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Did you use Perf4J in your Java application to collect and analyze performance stats?

What was the typical pattern (using log files, utilities, UI, JMX, etc.)?

Did you use annotations and AOP-based features?

Did you use any JMX integration?

How did you handle production configuration?

Did you include performance stats views/reports as a feature in your application?

Please tell if and why you decided on alternative library/approach.

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Have came across Perf4J but never tried it so would be interested too. – Mark Jan 28 '10 at 22:08
up vote 11 down vote accepted

I am using Per4j to monitor webservice endpoint performance and also internal service and dao class performance.

I mainly just log the raw performance statistics to a daily rolling file. Then i use the jar on the command line to analyse the data with different timeslices as i please. I often use the -g commandline option to output a html file which i can then open up and view the data visually which is really useful.

I enjoy using Spring AOP with the @Profiled annotation. It makes timing very clean. I had a few doubters regarding perf4j degrading performance, and i could easily offer that i could turn the logging off by removing the TimingAspect from my Spring applicationContext.xml file.

<!-- just remove and all uses of @Profiled do nothing -->
<bean id="timingAspect" class="org.perf4j.log4j.aop.TimingAspect"/>

Becareful about the mean value and note the max value. While doing performance tuning, we had a method call having wild values with a large standard deviation. Most of the values were around the median, however there were a sprinkling of calls which were 100x more than the average. More of user error than anything, but watch out.

I use theAsyncCoalescingStatisticsAppender with a timeslice of 15000, but hardly read the log. Because i have the raw performance logs, I can chop and change that by running perf4j on the command line.

I tried out the JMX integration and it works as promised from the documentation. But I have no real use at the moment for it.

I have plans to expose the data using SNMP and if it's useful i'll contribute.

In all, i recommend Perf4j.

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I am using Perf4J in a client-server application for timing RPC calls. It was quite simple to implement: I only needed to include a few lines of code around the RPC dispatcher servlet to measure each RPC method call. Time measurements are written to a separate log file, aggregated data is kept in memory for usage with the graphing servlet. Configuration was a matter of minutes.

This is an excerpt from the preHandle() method:

request.setAttribute("stopWatch", new CommonsLogStopWatch());

This code from the postHandle() method:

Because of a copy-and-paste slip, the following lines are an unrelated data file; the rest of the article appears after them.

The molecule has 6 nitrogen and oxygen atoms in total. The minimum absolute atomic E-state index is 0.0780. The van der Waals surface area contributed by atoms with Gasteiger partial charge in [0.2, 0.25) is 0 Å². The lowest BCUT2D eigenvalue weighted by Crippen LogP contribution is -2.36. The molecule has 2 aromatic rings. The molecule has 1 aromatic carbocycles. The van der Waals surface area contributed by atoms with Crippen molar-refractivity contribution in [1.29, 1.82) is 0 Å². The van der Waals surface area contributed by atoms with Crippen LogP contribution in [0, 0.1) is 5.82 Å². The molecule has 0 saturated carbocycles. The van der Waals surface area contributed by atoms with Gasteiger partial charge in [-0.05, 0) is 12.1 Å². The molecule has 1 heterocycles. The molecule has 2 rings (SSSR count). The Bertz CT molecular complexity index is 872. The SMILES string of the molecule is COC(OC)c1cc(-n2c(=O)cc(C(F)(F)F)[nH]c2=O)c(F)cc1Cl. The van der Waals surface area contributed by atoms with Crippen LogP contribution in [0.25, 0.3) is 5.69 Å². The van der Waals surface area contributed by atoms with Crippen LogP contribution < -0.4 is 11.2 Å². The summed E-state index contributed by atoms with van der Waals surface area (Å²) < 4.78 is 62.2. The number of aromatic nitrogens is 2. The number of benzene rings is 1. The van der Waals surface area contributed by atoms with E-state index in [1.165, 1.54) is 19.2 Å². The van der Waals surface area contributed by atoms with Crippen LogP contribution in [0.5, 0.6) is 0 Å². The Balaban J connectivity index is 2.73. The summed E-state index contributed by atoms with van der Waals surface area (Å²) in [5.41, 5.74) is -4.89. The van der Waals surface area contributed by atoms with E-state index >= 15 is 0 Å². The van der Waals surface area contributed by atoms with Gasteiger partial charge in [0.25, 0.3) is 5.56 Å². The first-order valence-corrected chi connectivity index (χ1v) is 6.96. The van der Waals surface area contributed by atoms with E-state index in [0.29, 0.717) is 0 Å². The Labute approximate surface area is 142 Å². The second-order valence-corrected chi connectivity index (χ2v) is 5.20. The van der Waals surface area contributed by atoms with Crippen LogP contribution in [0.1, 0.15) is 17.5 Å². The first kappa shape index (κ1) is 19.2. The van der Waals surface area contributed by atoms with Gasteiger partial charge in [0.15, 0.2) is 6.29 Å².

LoggingStopWatch stopWatch = (LoggingStopWatch)request.getAttribute("stopWatch");

Here are the relevant sections of my log4j.cfg:

<logger name="org.perf4j.TimingLogger" additivity="false">
    <level value="info"/>
    <appender-ref ref="CoalescingStatistics"/>
    <appender-ref ref="statsAppender"/>

<appender name="CoalescingStatistics"
    <param name="TimeSlice" value="60000"/>
    <appender-ref ref="graphPatientChart"/>

<appender name="graphPatientChart"
    <param name="GraphType" value="Mean"/>
    <param name="TagNamesToGraph" value="getPatientChart,idleNotification"/>

<appender name="statsAppender" class="org.apache.log4j.DailyRollingFileAppender">
    <param name="datePattern" value="'.'yyyy-MM-dd"/>
    <param name="file" value="WEB-INF/log/meona-performance.log"/>
    <param name="append" value="true"/>
    <layout class="org.apache.log4j.PatternLayout">
        <param name="ConversionPattern" value="%m%n"/>

I'd like the graphing servlet to be more interactive: It would be nice if I could choose the tags to be included in the graph. Have you come across an UI application that can be used to analyze the time measurement logs?

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Matthias, thank you. No, I didn't have a chance to continue using perf4j yet. – topchef Jul 30 '10 at 12:20

I've used Perf4J, and eventually ditched it because I was already using Spring AOP. I would love to simply integrate the two , but was having trouble with it (because of the Perf4J appenders).

I tried to use Perf4j through annotations and AOP without JMX. You can handle production cfg through configuration files.

Overall, I liked the Perf4j approach but since I was already using Spring for performance monitoring I didn't need perf4j. One thing that Perf4j gives for free is the min/max/standard dev; with other libs you would have to do the math yourself.

I thing perf4j is nice if you don't have any other lib that can provides interception (aspectJ or AOP), but since I already had spring it was easier to implement performance measurement. You can easily expose bean properties through JMX with Spring.

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